The topical theme of the Cypriot EU presidency and the reunification of Cyprus as well as the prominent speakers Praxoula Kyriacou and Mehmet Cakici gathered a full house at the Liberal Breakfast on Wednesday 11 July. ELDR President Sir Graham Watson MEP opened the conference, hosted by ELDR and the Friedrich Naumann foundation for Liberty, and hoped the presidency could bring answers to the challenges the island faces. He quoted from the trilogy “the Day After”- reports by three ladies (1), including Kyriacou, on what reunification of Cyprus could bring in economic and social terms.
“Following reunification, each Cypriot family would benefit €12000 per year, the GDP would increase 3% yearly during the following five years which would result in 33000 new jobs, not to mention the savings in military expenditure. The EU presidency of Cyprus is a moment for all the citizens of Cyprus and it should be used towards the reunification of the island,” said Praxoula Kyriacou (Leader of Cypriot ELDR member United Democrats). She underlined that the status quo is not an option and the time to act has come. Kyriacou: “The opportunities that are given should be seized, unlike the outcome in earlier negotiations. Leadership is needed and a strong political will and sense of compromise are required from both sides.”
The first steps to normalize the relations between Cyprus and Turkey, also stated in an article by Watson and Kyriacou (2), are to return the city of Varosha to its original inhabitants, to open the port of Famagusta and the airport of Ercan.
The second speaker, Mehmet Cakici (President of the Social Democratic Party of Northern Cyprus), stated that although Cyprus is a small country, the problems are big and of interest to many countries. He expressed concern for not having their own passports and also for possible problems that can lead from the discoveries of gas and petrol in the south. In the referendum of 2004 there were mixed opinions, which lead to no solutions and frozen negotiations. Cakici: “the Cyprus problem is a problem for the European Union as a whole. The economic situation would benefit from a united Cyprus. There has already been agreement on several issues, such as a single citizenship. Cakici stressed that it is vital the negotiations continue immediately for the reunification, towards a bizonal, bicommunal federal state.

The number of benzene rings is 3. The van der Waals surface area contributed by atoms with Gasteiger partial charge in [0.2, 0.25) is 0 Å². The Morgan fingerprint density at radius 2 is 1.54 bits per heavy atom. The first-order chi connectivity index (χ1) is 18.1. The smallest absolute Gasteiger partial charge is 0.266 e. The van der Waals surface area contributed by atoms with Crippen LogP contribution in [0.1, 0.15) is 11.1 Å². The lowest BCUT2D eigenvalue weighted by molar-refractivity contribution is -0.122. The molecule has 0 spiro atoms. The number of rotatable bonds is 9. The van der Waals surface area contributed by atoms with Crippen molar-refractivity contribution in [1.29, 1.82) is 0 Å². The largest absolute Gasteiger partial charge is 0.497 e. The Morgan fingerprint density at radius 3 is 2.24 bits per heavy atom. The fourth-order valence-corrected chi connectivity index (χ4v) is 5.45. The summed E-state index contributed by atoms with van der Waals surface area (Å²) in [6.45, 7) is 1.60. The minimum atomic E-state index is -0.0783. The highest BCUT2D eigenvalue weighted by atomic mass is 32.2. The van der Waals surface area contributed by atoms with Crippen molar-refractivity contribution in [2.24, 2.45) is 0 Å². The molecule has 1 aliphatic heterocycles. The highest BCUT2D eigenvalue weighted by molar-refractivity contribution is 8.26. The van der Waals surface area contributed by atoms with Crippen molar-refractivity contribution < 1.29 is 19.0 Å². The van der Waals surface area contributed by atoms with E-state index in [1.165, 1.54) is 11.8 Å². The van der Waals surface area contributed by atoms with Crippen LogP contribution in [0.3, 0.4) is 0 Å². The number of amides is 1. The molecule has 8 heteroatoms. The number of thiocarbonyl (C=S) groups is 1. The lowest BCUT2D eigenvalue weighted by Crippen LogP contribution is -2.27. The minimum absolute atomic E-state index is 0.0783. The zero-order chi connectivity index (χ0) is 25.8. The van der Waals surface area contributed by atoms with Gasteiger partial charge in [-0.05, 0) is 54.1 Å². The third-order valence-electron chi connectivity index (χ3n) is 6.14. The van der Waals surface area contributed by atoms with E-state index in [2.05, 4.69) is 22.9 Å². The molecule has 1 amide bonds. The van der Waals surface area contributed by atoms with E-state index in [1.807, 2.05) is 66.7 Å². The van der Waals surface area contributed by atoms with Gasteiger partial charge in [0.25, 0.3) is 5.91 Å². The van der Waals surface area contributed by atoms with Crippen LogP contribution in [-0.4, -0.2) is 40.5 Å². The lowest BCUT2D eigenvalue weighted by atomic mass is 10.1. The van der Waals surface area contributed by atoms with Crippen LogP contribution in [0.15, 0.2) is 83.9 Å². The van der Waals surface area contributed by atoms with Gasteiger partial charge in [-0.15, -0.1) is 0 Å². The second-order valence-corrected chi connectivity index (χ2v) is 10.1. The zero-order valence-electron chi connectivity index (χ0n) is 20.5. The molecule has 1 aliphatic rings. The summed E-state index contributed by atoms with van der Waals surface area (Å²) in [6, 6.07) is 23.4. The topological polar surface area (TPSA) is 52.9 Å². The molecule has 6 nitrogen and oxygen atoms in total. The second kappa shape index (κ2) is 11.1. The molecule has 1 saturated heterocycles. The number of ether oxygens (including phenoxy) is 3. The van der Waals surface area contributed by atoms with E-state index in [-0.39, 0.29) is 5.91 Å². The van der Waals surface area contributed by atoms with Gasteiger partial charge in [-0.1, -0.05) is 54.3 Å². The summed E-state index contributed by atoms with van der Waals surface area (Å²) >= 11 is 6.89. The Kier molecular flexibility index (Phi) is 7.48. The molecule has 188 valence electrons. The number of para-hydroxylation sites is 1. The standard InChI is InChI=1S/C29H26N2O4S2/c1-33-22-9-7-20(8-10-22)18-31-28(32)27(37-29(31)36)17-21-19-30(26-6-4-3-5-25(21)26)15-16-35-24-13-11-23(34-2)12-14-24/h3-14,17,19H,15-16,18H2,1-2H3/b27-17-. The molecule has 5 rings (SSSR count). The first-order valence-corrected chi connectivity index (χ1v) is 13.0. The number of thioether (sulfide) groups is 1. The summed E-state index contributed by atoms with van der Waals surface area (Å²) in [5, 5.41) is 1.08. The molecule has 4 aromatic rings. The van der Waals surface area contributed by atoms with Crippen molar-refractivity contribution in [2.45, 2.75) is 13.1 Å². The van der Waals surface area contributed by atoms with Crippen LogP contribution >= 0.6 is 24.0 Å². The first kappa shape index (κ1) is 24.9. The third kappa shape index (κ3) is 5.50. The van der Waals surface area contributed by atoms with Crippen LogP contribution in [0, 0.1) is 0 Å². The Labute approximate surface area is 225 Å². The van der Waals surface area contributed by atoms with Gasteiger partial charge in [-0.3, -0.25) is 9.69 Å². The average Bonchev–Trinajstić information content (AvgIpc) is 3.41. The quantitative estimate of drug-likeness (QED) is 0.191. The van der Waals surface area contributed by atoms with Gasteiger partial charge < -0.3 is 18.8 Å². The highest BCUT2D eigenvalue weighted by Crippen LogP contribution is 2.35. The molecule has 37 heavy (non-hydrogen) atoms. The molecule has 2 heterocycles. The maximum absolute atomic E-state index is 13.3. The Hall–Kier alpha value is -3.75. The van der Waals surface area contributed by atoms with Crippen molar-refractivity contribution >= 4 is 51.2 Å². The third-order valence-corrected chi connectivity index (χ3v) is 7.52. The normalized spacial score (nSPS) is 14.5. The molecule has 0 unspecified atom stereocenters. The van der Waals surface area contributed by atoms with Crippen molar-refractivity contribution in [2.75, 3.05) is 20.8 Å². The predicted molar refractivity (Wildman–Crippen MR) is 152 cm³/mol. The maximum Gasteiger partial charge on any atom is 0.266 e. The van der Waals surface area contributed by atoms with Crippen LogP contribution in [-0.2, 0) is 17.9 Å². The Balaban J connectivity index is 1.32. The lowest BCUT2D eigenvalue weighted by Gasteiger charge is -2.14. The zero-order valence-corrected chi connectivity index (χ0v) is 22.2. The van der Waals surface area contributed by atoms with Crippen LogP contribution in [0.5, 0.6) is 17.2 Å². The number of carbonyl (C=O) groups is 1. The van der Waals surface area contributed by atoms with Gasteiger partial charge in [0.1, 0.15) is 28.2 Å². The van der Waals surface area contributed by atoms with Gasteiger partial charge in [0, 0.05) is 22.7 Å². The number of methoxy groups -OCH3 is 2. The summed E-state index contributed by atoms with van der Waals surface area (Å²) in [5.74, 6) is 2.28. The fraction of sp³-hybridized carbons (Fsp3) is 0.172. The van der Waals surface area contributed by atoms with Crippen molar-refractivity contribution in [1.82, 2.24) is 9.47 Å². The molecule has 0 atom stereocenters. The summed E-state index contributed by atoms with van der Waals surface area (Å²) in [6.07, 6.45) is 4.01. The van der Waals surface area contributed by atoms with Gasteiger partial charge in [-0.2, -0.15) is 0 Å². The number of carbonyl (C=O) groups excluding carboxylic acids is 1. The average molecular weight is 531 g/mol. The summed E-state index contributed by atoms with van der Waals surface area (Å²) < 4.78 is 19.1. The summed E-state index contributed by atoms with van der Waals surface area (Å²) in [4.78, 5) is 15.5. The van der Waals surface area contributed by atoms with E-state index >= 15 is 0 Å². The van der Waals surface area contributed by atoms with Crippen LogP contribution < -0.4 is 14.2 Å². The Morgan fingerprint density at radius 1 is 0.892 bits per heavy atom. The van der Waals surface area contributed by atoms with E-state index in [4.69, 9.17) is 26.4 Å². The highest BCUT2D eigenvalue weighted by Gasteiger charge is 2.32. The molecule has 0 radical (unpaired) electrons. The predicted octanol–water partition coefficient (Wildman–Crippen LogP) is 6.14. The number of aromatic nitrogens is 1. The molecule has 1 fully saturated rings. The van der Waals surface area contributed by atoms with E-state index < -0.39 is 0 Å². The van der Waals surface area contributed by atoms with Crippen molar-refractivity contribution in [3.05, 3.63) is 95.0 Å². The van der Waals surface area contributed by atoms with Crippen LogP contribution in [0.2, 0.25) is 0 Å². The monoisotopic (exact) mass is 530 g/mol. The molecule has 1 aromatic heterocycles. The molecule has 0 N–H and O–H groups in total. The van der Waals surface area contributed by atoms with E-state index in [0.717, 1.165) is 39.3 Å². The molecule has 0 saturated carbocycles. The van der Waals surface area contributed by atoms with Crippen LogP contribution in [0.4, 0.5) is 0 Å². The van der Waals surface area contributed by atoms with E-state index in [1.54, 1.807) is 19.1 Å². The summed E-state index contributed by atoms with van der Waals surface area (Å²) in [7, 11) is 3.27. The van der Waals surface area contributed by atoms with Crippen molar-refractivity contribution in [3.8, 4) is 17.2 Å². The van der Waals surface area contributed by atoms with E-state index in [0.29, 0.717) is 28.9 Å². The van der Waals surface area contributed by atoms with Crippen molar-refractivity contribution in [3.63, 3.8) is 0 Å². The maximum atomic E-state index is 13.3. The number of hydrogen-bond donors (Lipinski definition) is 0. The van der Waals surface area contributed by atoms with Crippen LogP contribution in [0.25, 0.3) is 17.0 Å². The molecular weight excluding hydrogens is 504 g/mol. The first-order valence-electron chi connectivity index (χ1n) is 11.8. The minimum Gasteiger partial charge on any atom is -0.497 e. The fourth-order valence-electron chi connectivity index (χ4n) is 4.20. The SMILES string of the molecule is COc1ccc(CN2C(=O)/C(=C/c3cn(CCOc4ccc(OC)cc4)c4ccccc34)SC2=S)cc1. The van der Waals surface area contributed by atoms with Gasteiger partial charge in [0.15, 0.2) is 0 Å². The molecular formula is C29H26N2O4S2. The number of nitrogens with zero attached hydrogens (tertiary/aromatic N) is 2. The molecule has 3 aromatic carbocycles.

A lively question and answer session followed the speeches. UK Liberal Democrat MEP Chris Davies asked what destroyed the previous talks. “It was lack of courage, leadership and cooperation,” said Kyriacou and Cakici. They declared that if they were the island’s presidents, the reunification of Cyprus would already be a reality.
(1) In The Day After - reports the three economists - Praxoula Antoniadou Kyriacou, Özlem Oğuz Çilsal and Fiona Mullen – explain how the reunification of Cyprus would yield huge economic benefits to all the Cypriots as well as to Greece and Turkey.
The Day After – I Commercial opportunities following a solution to the Cyprus problem
The Day After – II Reconstructing a reunited Cyprus
The Day After – III The Cyprus peace dividend for Turkey and Greece
(2) Today’s Zaman 29 June, 2012, A United Cyprus by end of its presidency? By Sir Graham Watson and Praxoula Kyriacou
ELDR resolution on the Reunification of the Island of Cyprus, May 2012 http://aldeparty.eu/sites/alde/files/170-PolicyCentre/2012_Reunification_of_the_Island_of_Cyprus.pdf